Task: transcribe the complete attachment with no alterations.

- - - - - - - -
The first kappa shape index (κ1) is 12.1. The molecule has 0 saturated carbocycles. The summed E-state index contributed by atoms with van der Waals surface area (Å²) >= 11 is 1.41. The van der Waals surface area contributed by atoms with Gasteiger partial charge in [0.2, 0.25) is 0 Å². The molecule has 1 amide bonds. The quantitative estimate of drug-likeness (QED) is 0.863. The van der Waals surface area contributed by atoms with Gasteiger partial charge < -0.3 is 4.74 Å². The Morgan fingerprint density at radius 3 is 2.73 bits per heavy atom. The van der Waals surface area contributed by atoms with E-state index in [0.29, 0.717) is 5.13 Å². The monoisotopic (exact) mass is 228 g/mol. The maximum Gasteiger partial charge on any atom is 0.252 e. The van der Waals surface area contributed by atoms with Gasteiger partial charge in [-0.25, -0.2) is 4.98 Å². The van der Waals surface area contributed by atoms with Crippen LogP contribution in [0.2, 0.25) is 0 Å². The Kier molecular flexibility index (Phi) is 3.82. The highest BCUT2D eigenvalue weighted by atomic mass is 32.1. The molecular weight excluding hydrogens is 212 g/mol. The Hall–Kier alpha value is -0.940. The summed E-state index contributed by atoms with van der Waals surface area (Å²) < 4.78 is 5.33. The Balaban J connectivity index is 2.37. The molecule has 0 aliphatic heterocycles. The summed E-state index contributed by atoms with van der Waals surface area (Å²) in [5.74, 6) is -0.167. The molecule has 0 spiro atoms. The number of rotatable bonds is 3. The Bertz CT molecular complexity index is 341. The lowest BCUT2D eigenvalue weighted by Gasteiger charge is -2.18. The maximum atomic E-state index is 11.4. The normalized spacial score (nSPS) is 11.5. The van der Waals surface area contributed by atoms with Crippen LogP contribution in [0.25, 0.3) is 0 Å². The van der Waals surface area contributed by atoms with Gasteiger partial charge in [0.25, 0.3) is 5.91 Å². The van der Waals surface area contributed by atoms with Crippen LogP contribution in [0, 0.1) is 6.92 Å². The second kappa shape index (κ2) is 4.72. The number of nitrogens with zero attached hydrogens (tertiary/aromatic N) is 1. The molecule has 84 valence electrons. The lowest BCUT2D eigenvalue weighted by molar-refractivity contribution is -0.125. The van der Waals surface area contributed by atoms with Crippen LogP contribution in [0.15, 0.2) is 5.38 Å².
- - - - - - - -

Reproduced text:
The first kappa shape index (κ1) is 12.1. The molecule has 0 saturated carbocycles. The summed E-state index contributed by atoms with van der Waals surface area (Å²) >= 11 is 1.41. The van der Waals surface area contributed by atoms with Gasteiger partial charge in [0.2, 0.25) is 0 Å². The molecule has 1 amide bonds. The quantitative estimate of drug-likeness (QED) is 0.863. The van der Waals surface area contributed by atoms with Gasteiger partial charge < -0.3 is 4.74 Å². The Morgan fingerprint density at radius 3 is 2.73 bits per heavy atom. The van der Waals surface area contributed by atoms with E-state index in [0.29, 0.717) is 5.13 Å². The monoisotopic (exact) mass is 228 g/mol. The maximum Gasteiger partial charge on any atom is 0.252 e. The van der Waals surface area contributed by atoms with Gasteiger partial charge in [-0.25, -0.2) is 4.98 Å². The van der Waals surface area contributed by atoms with Crippen LogP contribution in [0.2, 0.25) is 0 Å². The Kier molecular flexibility index (Phi) is 3.82. The highest BCUT2D eigenvalue weighted by atomic mass is 32.1. The molecular weight excluding hydrogens is 212 g/mol. The Hall–Kier alpha value is -0.940. The summed E-state index contributed by atoms with van der Waals surface area (Å²) < 4.78 is 5.33. The Balaban J connectivity index is 2.37. The molecule has 0 aliphatic heterocycles. The summed E-state index contributed by atoms with van der Waals surface area (Å²) in [5.74, 6) is -0.167. The molecule has 0 spiro atoms. The number of rotatable bonds is 3. The Bertz CT molecular complexity index is 341. The lowest BCUT2D eigenvalue weighted by Gasteiger charge is -2.18. The maximum atomic E-state index is 11.4. The normalized spacial score (nSPS) is 11.5. The van der Waals surface area contributed by atoms with Crippen LogP contribution in [0.25, 0.3) is 0 Å². The van der Waals surface area contributed by atoms with Gasteiger partial charge in [0.25, 0.3) is 5.91 Å². The van der Waals surface area contributed by atoms with Crippen LogP contribution in [0, 0.1) is 6.92 Å². The second kappa shape index (κ2) is 4.72. The number of nitrogens with zero attached hydrogens (tertiary/aromatic N) is 1. The molecule has 84 valence electrons. The lowest BCUT2D eigenvalue weighted by molar-refractivity contribution is -0.125. The van der Waals surface area contributed by atoms with Crippen LogP contribution in [0.15, 0.2) is 5.38 Å².